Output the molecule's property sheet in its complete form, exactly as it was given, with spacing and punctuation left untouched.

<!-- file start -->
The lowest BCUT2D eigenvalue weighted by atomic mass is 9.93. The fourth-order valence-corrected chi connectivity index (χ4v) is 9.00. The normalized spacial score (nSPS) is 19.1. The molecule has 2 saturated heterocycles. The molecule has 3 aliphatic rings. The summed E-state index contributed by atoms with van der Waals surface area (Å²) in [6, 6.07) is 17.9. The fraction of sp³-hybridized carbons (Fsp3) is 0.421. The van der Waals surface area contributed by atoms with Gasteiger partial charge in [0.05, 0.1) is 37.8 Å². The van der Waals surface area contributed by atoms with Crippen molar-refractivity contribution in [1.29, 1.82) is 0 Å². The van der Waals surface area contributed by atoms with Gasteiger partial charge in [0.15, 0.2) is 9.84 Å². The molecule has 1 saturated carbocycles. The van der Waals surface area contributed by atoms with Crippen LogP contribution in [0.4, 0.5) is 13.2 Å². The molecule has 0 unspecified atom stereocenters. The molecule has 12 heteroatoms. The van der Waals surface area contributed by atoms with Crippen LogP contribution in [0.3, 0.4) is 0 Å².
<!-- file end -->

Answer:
The lowest BCUT2D eigenvalue weighted by atomic mass is 9.93. The fourth-order valence-corrected chi connectivity index (χ4v) is 9.00. The normalized spacial score (nSPS) is 19.1. The molecule has 2 saturated heterocycles. The molecule has 3 aliphatic rings. The summed E-state index contributed by atoms with van der Waals surface area (Å²) in [6, 6.07) is 17.9. The fraction of sp³-hybridized carbons (Fsp3) is 0.421. The van der Waals surface area contributed by atoms with Gasteiger partial charge in [0.05, 0.1) is 37.8 Å². The van der Waals surface area contributed by atoms with Crippen molar-refractivity contribution in [1.29, 1.82) is 0 Å². The van der Waals surface area contributed by atoms with Gasteiger partial charge in [0.15, 0.2) is 9.84 Å². The molecule has 1 saturated carbocycles. The van der Waals surface area contributed by atoms with Crippen LogP contribution in [0.4, 0.5) is 13.2 Å². The molecule has 0 unspecified atom stereocenters. The molecule has 12 heteroatoms. The van der Waals surface area contributed by atoms with Crippen LogP contribution in [0.3, 0.4) is 0 Å².